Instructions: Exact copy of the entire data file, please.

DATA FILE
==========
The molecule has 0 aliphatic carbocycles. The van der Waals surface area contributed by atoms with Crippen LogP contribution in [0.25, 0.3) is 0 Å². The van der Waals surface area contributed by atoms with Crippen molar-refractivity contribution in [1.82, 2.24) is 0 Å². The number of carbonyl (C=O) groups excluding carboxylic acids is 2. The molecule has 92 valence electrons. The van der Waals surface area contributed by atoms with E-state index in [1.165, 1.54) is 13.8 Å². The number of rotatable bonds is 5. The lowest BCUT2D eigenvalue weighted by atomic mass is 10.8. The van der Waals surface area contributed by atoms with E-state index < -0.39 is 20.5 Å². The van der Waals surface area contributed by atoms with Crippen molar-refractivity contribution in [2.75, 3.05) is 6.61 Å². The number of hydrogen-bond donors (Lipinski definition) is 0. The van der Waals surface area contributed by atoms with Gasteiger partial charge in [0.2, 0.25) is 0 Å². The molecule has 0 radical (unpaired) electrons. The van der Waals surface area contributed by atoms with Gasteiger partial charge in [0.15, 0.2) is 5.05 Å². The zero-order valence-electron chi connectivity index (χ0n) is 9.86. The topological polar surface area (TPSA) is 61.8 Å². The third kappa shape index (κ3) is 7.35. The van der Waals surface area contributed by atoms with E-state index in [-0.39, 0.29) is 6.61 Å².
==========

The molecule has 0 aliphatic carbocycles. The van der Waals surface area contributed by atoms with Crippen LogP contribution in [0.25, 0.3) is 0 Å². The van der Waals surface area contributed by atoms with Crippen molar-refractivity contribution in [1.82, 2.24) is 0 Å². The number of carbonyl (C=O) groups excluding carboxylic acids is 2. The molecule has 92 valence electrons. The van der Waals surface area contributed by atoms with E-state index in [1.165, 1.54) is 13.8 Å². The number of rotatable bonds is 5. The lowest BCUT2D eigenvalue weighted by atomic mass is 10.8. The van der Waals surface area contributed by atoms with E-state index < -0.39 is 20.5 Å². The van der Waals surface area contributed by atoms with Crippen molar-refractivity contribution in [2.75, 3.05) is 6.61 Å². The number of hydrogen-bond donors (Lipinski definition) is 0. The van der Waals surface area contributed by atoms with Gasteiger partial charge in [0.2, 0.25) is 0 Å². The molecule has 0 radical (unpaired) electrons. The van der Waals surface area contributed by atoms with Gasteiger partial charge in [0.15, 0.2) is 5.05 Å². The zero-order valence-electron chi connectivity index (χ0n) is 9.86. The topological polar surface area (TPSA) is 61.8 Å². The third kappa shape index (κ3) is 7.35. The van der Waals surface area contributed by atoms with E-state index in [-0.39, 0.29) is 6.61 Å².